I am writing this fully expecting that my faithful readers – both of them – have a sense of humour where Momma Mia and ABBA are concerning. Now I enjoyed the stage show as much as anyone when they did it here at the Confederation Centre as part of the Charlottetown Festival two years ago. As for the movie – well I mean I had seen the stage show and danced my buns off at the end so surely the obligation stops there? Right? RIGHT? Please dear god tell me I’m right? And as to Momma Mia 2, well … let’s no go there okay?
I might add that the Charlottetown Festival is reviving Momma Mia starting later this week. I’m going to see Anne of Green Gables.
July 29th is Lasagne Day and Chicken Wings Day as well as Lipstick Day. And somewhere in there we have to fit International Tiger Day. Any suggestions?
Obviously satirist Tom Lehrer and I have conflicting ideas of what constitutes an Irish ballad. Mine is rather homey and frankly with a touch of the parochial. His smacks more of the Deidre of the Sorrows school of story telling so beloved of the ilk of that McKennitt person.
While listening to this little ditty I thought about a few of the “ballads” that are thought of as being part of the Irish canon. That one about Lord Randall who arrives home “sick to the heart and fain would lie down”. You have to wonder if his loving mother had tended to him rather than playing Q&A and bad-mouthing his sweetheart like every Irish mother to this day, would he have lived to a ripe old age? And that one about the Lady who follows the “whistling gypsy rover” – well doesn’t he just turn out to be a King in disguise. Bloody hell that’s the plot of ever Viennese operetta from Die Schmetterlingsprinzessin onward. How the hell do you explain that? Ah well obviously these are questions for serious musicologists and I will leave it to them.
March 18 is Goddess of Fertility Day – perhaps a day when, should you not wish to be supporting someone until they finally leave home at 28, abstinence should be observed.
Last week as I wandered through the treasure trove of Morecambe and Wise on YouTube I came across this gem. Who knew that Elton John was such a good comedian? Though the clips tend to show just the comedy segments this one includes Elton doing Sorry Seems to Be the Hardest Word. And it’s such a beautiful song done so beautifully that even though this is normally a place of Monday morning lunacy that it deserves to be included.
I was amused by one of the YouTube comments. The writer obviously had no idea who Morecambe & Wise were – and I guess really why should she – and said “I’m glad they had the good sense not to ruin Elton’s beautiful song with some of their nauty (sic) pranks.” Could be because they were consummate professionals who knew their business???? Elton John was their final guest on their last BBC show in 1977. And again the boys knew when to stop the clowning and let the man sing.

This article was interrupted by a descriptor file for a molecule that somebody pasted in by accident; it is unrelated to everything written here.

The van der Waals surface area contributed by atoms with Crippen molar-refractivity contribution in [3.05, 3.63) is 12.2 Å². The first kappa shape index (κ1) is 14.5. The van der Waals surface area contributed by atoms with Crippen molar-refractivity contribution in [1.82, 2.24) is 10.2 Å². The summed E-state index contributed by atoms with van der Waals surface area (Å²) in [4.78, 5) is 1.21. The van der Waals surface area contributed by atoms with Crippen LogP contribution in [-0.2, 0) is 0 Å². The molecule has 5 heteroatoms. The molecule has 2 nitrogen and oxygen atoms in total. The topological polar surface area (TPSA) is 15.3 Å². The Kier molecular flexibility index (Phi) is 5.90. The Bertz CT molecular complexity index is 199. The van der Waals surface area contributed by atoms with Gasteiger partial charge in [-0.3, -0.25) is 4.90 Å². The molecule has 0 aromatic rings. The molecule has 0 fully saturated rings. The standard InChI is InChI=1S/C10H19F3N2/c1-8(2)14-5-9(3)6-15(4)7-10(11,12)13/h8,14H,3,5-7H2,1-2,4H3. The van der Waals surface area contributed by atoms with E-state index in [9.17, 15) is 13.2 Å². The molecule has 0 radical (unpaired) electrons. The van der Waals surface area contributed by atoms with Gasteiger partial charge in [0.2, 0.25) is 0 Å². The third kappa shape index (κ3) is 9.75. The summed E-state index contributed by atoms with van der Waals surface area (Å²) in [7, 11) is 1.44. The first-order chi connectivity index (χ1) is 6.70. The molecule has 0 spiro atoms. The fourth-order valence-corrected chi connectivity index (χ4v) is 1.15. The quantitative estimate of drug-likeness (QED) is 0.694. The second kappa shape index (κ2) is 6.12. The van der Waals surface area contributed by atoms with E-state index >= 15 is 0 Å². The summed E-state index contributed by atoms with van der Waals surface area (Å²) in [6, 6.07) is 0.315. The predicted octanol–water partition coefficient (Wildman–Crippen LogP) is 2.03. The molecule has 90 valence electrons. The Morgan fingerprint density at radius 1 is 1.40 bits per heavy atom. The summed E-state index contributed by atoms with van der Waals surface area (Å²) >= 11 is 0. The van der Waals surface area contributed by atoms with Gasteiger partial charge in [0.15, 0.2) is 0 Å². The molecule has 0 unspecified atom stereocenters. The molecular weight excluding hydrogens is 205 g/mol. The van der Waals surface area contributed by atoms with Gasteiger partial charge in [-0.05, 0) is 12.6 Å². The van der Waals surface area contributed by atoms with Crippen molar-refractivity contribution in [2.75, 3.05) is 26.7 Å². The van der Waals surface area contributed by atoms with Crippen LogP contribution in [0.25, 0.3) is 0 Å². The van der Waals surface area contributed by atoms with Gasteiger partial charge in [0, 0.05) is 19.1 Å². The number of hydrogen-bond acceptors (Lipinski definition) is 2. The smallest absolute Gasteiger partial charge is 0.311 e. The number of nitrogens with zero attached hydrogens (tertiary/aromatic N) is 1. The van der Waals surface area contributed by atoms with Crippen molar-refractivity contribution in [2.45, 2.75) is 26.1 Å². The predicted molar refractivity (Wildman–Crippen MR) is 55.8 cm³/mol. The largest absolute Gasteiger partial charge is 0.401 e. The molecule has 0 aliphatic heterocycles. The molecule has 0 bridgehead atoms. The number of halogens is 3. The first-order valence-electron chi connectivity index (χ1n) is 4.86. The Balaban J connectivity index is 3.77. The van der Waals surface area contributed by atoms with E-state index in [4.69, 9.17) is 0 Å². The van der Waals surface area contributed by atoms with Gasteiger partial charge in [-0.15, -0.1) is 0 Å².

And this post is for my darling John – a day or two early for your birthday but then you just know I’ll forget it when the day comes around.
March 11 is Napping Day – take a nap or two to make up for the stupid time change yesterday.
Well if further proof were needed of memory playing tricks on an old befuddled mind my description of Andrea Martin’s Ethel Merman take-off last week would be it. It wasn’t a KTel commercial and Dave Thomas wasn’t involved in it. No wonder I couldn’t find it anywhere on the interwebs. However blogfriend Old Lurker came up with the goods so here’s Ethel setting the mood for romance and hot sex!
And in her comment on last week’s post another blogfriend Debra She Who Seeks reminded me of a great Merman impersonation by the lamented Michael Jeter. For me Jeter will always be Herman Stiles from Evening Shade, a TV series that was remarkable for it’s writing, directing and all-star ensemble cast. He was a talented actor, singer, dancer and, in this scene from The Fisher King Ethel Merman impersonator.
And when I looked over the Andrea Martin clips from SCTV I realized that I was confusing her Merman with the Queen of Depression Connie Franklin.
On that up beat note have a happy week!
On this day in 1754: Sir Horace Walpole coins the word serendipity in a letter to a friend.
Yes I know it’s Christmas Eve and frankly having been out on Queen Street earlier today I can vouch that it’s the height of lunacy! But the one little bit of lunacy we have been delivered from this Christmas is the madness of driving – always dodgy at this time of year with stressed out shoppers – in snowy and icy conditions. Last Sunday a massive storm dumped a mountain of snow on the Island and we had a snow day. This Saturday it turned mild (11c – 52f) with heavy rain and fog and the majestic mountains of gleaming white have became pathetic little patches of dirty slush. It’s going to be a green Christmas.
However as I tend to be a pessimist I know this is only Ma Nature playing silly buggers with our minds. There will be enough future opportunities to end up “In the Ditch” as Kelley Mooney reminds us in this little ditty.
Kelley did two sessions at Island Jazz last week that put me in the mood for Christmas. Her album mixes the traditional with some personal pieces that celebrate Christmas here on PEI. She’s joined on this track by the fabulous Ian Toms on jazz guitar and Daryl Gallant on bass.
And don’t worry Kelley it will end – sometime in June!
On this day in 1968: The crew of Apollo 8 enters into orbit around the Moon, becoming the first humans to do so. They performed ten lunar orbits and broadcast live TV pictures.
Telling the stories of the history of the port of Charlottetown and the marine heritage of Northumberland Strait on Canada's East Coast. Winner of the Heritage Award from the PEI Museum and Heritage Foundation and a Heritage Preservation Award from the City of Charlottetown